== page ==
All,

I've just began to use MAGMA and clearly have some simple questions.

Consider the loop below:

do i = 1, N

call F(...)

call G(...)

enddo

where G uses a MAGMA function (eigensolver) and uses a private matrix S.

In addition all inputs and outputs of G are disjoint, i.e., the inputs and

outputs ar slices of a cube.

One approach would be to have the matrix S allocated on a GPU and batch the

various executions of G for each of the various iterations of the do loop.

I'm having a hard time figuring out how to do the following:

1. controlling the execution of the eigensolver on a single GPU since my system has two GPUs

2. allocating S on the GPU.

I could possibly go to C and use the queue and all that stuff but I'm wondering if there is a easier

route programming wise.

Best,

Pedro

## Allocation and Execution on a single GPU

### Re: Allocation and Execution on a single GPU

Answering your questions in reverse order:

2. For allocating matrices on the GPU using Fortran, in the latest release (MAGMA 2.5 rc 1) there is magmaf_[sdcz]malloc (notice the f for Fortran in magmaf prefix).

Otherwise, you can use the (very old) cuBLAS Fortran interface that comes in CUDA/src/fortran.c. It has cublas_alloc, cublas_free, cublas_set_matrix, etc. See for example, magma/example/example_f.F90 and magma/example/Makefile.

1. As for using multiple GPUs, there are a couple choices. You can use the multi-GPU magma functions such as dsyevd_m or dsyevdx_2stage_m, where internally MAGMA uses multi-GPUs to solve a single problem. This is best if your problem size is large, like 20,000 x 20,000. Otherwise, you can create two threads (using OpenMP or pthreads, for example), and run different problems on each GPU, in parallel, using the single-GPU magma functions such as dsyevd or dsyevdx_2stage. Each thread should set its device using magmaf_setdevice( dev ), available in MAGMA 2.5. CUDA maintains the device per thread. Prior to this release, you might have to write your own Fortran wrapper to call cudaSetDevice, since it isn't in the cuBLAS fortran.c.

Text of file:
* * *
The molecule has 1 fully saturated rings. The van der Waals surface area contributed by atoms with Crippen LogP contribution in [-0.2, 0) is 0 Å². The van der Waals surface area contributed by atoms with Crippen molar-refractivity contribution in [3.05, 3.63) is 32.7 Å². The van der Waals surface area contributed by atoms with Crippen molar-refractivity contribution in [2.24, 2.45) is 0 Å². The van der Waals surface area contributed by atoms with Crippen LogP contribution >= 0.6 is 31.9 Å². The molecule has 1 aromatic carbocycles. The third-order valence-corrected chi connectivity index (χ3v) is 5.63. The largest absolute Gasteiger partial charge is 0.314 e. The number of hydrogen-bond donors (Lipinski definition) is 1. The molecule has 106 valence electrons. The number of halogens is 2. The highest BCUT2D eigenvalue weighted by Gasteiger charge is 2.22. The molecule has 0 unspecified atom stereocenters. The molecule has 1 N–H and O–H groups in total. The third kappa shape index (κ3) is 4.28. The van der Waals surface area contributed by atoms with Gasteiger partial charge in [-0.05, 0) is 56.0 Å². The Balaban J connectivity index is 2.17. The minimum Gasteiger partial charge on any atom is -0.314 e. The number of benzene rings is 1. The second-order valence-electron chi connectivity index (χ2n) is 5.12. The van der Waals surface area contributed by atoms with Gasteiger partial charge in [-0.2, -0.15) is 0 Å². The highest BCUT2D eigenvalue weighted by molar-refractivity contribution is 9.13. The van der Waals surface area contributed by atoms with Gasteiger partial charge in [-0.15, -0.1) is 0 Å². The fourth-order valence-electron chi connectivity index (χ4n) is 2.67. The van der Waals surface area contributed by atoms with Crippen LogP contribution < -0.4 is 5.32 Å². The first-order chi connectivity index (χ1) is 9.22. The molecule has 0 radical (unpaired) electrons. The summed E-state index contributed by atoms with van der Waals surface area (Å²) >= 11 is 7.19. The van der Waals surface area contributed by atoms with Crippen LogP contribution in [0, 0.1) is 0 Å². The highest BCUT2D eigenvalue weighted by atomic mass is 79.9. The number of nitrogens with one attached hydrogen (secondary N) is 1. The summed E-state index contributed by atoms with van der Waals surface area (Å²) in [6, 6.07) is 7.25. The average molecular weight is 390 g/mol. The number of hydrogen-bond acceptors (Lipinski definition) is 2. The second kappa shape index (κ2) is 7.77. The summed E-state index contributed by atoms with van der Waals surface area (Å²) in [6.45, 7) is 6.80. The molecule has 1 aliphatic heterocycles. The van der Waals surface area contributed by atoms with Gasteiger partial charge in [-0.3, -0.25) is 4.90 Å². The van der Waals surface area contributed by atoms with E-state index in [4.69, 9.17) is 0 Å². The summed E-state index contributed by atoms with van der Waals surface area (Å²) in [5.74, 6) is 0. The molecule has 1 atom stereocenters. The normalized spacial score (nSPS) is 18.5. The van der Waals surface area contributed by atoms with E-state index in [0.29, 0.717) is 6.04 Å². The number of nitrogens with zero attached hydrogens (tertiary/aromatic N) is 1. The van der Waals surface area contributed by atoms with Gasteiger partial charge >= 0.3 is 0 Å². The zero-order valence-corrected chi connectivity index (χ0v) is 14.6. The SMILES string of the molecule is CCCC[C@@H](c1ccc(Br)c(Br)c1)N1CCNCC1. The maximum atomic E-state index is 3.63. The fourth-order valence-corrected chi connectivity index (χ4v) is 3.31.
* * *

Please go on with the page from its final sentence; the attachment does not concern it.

Note that dsyevd takes the matrix (A) in CPU memory, while dsyevd_gpu takes the matrix (dA) in GPU device memory. The "d" prefix usually denotes GPU device memory.

Only the MAGMA BLAS functions that directly launch a GPU kernel (gemm, symm, lacpy, transpose, ...) take a queue. Most of the higher level LAPACK-like routines such as syevd do not take a queue but internally allocate their queues.

-mark

2. For allocating matrices on the GPU using Fortran, in the latest release (MAGMA 2.5 rc 1) there is magmaf_[sdcz]malloc (notice the f for Fortran in magmaf prefix).

Otherwise, you can use the (very old) cuBLAS Fortran interface that comes in CUDA/src/fortran.c. It has cublas_alloc, cublas_free, cublas_set_matrix, etc. See for example, magma/example/example_f.F90 and magma/example/Makefile.

1. As for using multiple GPUs, there are a couple choices. You can use the multi-GPU magma functions such as dsyevd_m or dsyevdx_2stage_m, where internally MAGMA uses multi-GPUs to solve a single problem. This is best if your problem size is large, like 20,000 x 20,000. Otherwise, you can create two threads (using OpenMP or pthreads, for example), and run different problems on each GPU, in parallel, using the single-GPU magma functions such as dsyevd or dsyevdx_2stage. Each thread should set its device using magmaf_setdevice( dev ), available in MAGMA 2.5. CUDA maintains the device per thread. Prior to this release, you might have to write your own Fortran wrapper to call cudaSetDevice, since it isn't in the cuBLAS fortran.c.

Note that dsyevd takes the matrix (A) in CPU memory, while dsyevd_gpu takes the matrix (dA) in GPU device memory. The "d" prefix usually denotes GPU device memory.

Only the MAGMA BLAS functions that directly launch a GPU kernel (gemm, symm, lacpy, transpose, ...) take a queue. Most of the higher level LAPACK-like routines such as syevd do not take a queue but internally allocate their queues.

-mark